From the perf-power curves being presented (35w for M1 Max, 60w for M1 Ultra) , it seems like the chips are not being clocked higher than their counterparts in the MBPs despite being (what looks like) a beefier chassis with much more cooling potential. Perhaps there are limitations elsewhere.

 
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soresu

Golden Member
Dec 19, 2014
1,831
992
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M1 Ultra is here!

5 nm
M1 Max die x 2 + UltraFusion die-to-die interconnect -
2.5 TB/s.
128 GB unified RAM
800 GB/s memory bandwidth
114 billion transistors
16 high performance cores
4 efficiency cores
64 GPU cores
..... Why must they all list GPU core count instead of TFLOPS?

It's really hard to compare mobile GPUs from these arbitrary core count specs.

Even when the FPS p/TFLOP value differs between GPU µArchs it is still a good rule of thumb to have.
 

Mopetar

Diamond Member
Jan 31, 2011
6,775
3,867
136
Don't they end with chips with duplicated hardware that ends wasted?
Not necessarily. It does let Apple use any chips that would have had defects in any of those areas that would be duplicated.

If any of that stuff couldn't be disabled due to being redundant then it means Apple can get use out of a die that would otherwise be useless.
 

The Hardcard

Member
Oct 19, 2021
46
38
51
The speculation when the M1 Max was launched was that the die layout Apple presented had unnecessary duplicated function blocks for what's being touted, and was a modified image to hide the chip interconnect that was on the die all along. It seems that speculation is being proven correct.

From the perf-power curves being presented (35w for M1 Max, 60w for M1 Ultra) , it seems like the chips are not being clocked higher than their counterparts in the MBPs despite being (what looks like) a beefier chassis with much more cooling potential. Perhaps there are limitations elsewhere.

Actually, pictures I’ve seen show the redundant blocks AND the interconnect.
 

Paratus

Lifer
Jun 4, 2004
15,592
10,401
146
Am I wrong or does a 128GB pool of unified memory running at 800 GB/s have to be using a GDDR6 / 512bit bus or an HBM2 / 4096bit bus?
 

Ajay

Lifer
Jan 8, 2001
11,576
5,263
136
Studio Display
27" 5K Retina
A13 SoC
All aluminum
12 MP camera with Centre Stage (no Face ID)
3-array mics
Lots of speakers with Spatial Audio
Tilting, or optional tilt plus height
600 nits
P3 wide colour
1 billion colours
True Tone
Anti-reflective coating, or nano-texture option
3 USB-C ports, and 1 ThunderBolt 4
Starts at US$1599
Ok, that's strange. A13 SOC???
 

Saylick

Golden Member
Sep 10, 2012
1,750
2,367
136
Am I wrong or does a 128GB pool of unified memory running at 800 GB/s have to be using a GDDR6 / 512bit bus or an HBM2 / 4096bit bus?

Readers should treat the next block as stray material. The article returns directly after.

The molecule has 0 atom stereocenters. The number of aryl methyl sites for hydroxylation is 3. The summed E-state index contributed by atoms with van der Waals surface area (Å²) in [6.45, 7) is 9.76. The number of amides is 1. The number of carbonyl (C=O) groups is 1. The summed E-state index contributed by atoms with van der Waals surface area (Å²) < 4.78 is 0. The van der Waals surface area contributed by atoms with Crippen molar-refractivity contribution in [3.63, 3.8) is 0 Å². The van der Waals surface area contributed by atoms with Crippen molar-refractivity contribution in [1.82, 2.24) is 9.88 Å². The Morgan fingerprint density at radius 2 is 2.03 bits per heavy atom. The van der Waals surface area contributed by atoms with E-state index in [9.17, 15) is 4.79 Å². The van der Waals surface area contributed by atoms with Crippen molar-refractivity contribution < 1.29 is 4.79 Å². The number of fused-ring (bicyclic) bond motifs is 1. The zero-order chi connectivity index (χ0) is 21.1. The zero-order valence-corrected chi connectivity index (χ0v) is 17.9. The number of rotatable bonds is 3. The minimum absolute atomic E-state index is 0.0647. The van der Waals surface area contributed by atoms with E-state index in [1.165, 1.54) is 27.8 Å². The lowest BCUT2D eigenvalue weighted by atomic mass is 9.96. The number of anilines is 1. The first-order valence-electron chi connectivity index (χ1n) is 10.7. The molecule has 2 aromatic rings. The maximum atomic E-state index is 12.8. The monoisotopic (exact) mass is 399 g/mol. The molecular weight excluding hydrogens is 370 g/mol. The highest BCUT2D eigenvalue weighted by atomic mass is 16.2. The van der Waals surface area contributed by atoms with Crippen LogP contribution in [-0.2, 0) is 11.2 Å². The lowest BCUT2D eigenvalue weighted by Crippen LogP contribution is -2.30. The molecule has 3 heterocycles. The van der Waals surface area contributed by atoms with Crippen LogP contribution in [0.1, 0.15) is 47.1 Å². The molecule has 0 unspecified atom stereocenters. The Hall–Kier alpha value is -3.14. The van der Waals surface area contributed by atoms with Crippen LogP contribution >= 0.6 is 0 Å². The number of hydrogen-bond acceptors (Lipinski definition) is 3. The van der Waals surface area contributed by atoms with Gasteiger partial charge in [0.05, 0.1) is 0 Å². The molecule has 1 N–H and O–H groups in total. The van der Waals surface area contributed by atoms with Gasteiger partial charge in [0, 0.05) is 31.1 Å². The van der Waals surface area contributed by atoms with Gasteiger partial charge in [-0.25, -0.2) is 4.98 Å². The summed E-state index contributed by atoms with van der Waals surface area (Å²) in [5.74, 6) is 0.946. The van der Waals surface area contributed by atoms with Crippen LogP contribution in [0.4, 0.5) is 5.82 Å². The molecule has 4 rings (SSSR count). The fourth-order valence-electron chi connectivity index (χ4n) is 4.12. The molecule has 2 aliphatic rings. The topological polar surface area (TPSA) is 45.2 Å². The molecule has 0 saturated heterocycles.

If I recall correctly, M1 Pro and M1 Max have a 256-bit LPDDR5 bus, so you would be right that the M1 Ultra, which is two M1 Maxes, would have a 512-bit bus.

Edit: @Mopetar corrected me. Only the M1 Pro has a 256-bit bus. The M1 Max doubles that again with two more memory controllers, so the M1 Ultra has 8 128-bit buses for a whopping 1024-bit interface.
 
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Mopetar

Diamond Member
Jan 31, 2011
6,775
3,867
136
Am I wrong or does a 128GB pool of unified memory running at 800 GB/s have to be using a GDDR6 / 512bit bus or an HBM2 / 4096bit bus?
It's the same memory as used in the MacBook Pro models with the M1 Pro/Max SoCs. So LPDDR5 memory if I recall correctly.
 

Paratus

Lifer
Jun 4, 2004
15,592
10,401
146
If I recall correctly, M1 Pro and M1 Max have a 256-bit LPDDR5 bus, so you would be right that the M1 Ultra, which is two M1 Maxes, would have a 512-bit bus.
It's the same memory as used in the MacBook Pro models with the M1 Pro/Max SoCs. So LPDDR5 memory if I recall correctly.
Remind me. Does LPDDR5 double the bandwidth over the same speed (LP)DDR4?

I get 102GB/s with a 256bit bus and 3200mhz DDR4. The M1 Ultra would need to double the bandwidth 3 times - going to 512bit is only a single doubling. To get to 800GB/s would take a 512bit bus and either 12,500mhz memory or double the bandwidth memory running at 6250mhz
 

Eug

Lifer
Mar 11, 2000
23,313
770
126
So, this is my thinking for their final headless lineup:

M1 Mac mini
M1 Pro/Max Mac mini (to be released in fall)
M1 Max/Ultra Mac Studio
M1 Ultra/Ultra Duo Mac Pro (to be released at WWDC)

Ok, that's strange. A13 SOC???
Well, all monitors have an SoC, so I guess they decided to use their own (much faster and much more capable) SoC.
 

jpiniero

Lifer
Oct 1, 2010
11,826
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Remind me. Does LPDDR5 double the bandwidth over the same speed (LP)DDR4?

I get 102GB/s with a 256bit bus and 3200mhz DDR4. The M1 Ultra would need to double the bandwidth 3 times - going to 512bit is only a single doubling. To get to 800GB/s would take a 512bit bus and either 12,500mhz memory or double the bandwidth memory running at 6250mhz
It's 1024 bit @ 6200.